Dogwoods on Granby

"Noni died at 11:30 this morning. Sorry I tried to call you and Alison."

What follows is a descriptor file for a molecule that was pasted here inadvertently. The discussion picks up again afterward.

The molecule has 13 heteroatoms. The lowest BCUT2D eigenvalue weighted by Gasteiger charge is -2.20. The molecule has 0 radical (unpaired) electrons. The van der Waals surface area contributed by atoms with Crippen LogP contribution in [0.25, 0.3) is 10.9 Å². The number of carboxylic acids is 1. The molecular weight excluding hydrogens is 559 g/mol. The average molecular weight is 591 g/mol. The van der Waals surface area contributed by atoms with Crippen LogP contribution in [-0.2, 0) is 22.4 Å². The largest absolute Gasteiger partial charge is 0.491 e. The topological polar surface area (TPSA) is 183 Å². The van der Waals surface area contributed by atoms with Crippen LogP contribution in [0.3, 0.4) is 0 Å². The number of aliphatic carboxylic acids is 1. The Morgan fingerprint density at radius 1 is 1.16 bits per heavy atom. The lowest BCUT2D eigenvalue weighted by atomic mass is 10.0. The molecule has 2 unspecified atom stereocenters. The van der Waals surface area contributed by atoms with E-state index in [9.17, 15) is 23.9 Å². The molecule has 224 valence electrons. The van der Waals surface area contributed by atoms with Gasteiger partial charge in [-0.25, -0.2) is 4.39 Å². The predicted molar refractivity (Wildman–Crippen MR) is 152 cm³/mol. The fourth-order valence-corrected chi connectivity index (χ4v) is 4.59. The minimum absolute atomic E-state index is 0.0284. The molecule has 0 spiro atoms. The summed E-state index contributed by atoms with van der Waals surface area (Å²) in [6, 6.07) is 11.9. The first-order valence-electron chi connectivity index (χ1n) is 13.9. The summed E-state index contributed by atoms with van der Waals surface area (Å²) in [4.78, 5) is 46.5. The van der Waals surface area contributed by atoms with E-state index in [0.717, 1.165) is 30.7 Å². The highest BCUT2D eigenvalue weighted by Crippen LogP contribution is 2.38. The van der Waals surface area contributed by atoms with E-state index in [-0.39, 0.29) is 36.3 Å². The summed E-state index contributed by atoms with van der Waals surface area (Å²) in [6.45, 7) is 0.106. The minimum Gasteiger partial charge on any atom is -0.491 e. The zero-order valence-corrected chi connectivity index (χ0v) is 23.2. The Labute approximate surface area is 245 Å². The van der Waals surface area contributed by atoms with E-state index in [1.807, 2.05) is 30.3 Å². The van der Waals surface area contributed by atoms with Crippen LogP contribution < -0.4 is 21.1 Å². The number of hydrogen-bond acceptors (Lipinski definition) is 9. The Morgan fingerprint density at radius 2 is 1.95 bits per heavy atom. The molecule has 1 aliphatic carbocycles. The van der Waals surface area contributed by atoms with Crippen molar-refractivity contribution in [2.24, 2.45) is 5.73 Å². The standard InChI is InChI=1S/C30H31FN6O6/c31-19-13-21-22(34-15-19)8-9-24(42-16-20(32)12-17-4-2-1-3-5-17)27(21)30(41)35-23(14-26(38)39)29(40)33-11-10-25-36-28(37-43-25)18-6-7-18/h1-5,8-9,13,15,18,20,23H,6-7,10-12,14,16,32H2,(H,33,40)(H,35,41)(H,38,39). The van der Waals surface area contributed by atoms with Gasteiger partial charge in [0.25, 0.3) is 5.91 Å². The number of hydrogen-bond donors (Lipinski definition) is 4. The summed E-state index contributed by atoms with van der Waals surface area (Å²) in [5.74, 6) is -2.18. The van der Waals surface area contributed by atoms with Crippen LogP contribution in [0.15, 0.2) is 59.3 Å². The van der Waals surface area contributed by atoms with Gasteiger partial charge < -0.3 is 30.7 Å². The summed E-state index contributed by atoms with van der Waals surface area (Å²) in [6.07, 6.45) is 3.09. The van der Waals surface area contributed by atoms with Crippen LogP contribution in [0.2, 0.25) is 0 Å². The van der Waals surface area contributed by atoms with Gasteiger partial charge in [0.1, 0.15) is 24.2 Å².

I receive these small, black words in a text message from my dad just after I put the car in park in front of the Valley Grocery. I let out a deep sigh; Zeb, my thirteen year old, family friend who is helping me organize my yard sale, looks at me honestly, "Kat, I'm so sorry." I want to be angry. I want to laugh at God and tell him this isn't funny anymore. But Zeb and I were just sharing stories of how we both struggle with our anger. I told him I don't regret anything more than moments I have misplaced my anger and acted, without any thought. So instead, I let my sadness be, just sadness and we walk in to the time warped convenience store and I buy us both a ginger ale. After Ali and I drop Zeb off at home, I pull off the dirt road and ask her to sit with me on a crooked, wooden bridge. We watch the water wash over the colored rocks as Ali mentions her strong desire to one day, be a mother. I scooch closer to her before I tell her the news. I play 'Alberta' by Doc Watson on repeat while Ali hangs out the window and cries on the drive home thru Zionville. There is nothing more beautiful than the rolling green-blue mountains of western North Carolina. A stranger once asked me why I prefer the mountains to everywhere else. I responded, "they remind me how big life is. I write to try to reach them." I grow tired of the walls and doors at home. Ali and I make it to the campsite just as the last light leaves Linville's ridge. In the morning she wakes slowly; I tell her I have something to show her. We walk the narrow trail, over 3,000ft in the sky. She smells the dogwoods and says they remind her of Granby Street. We both scooch closer to Noni on the rock's ledge as we take in the big life in front of us. I hold my little sister. We both sit in the middle but, this time, at least we have each other.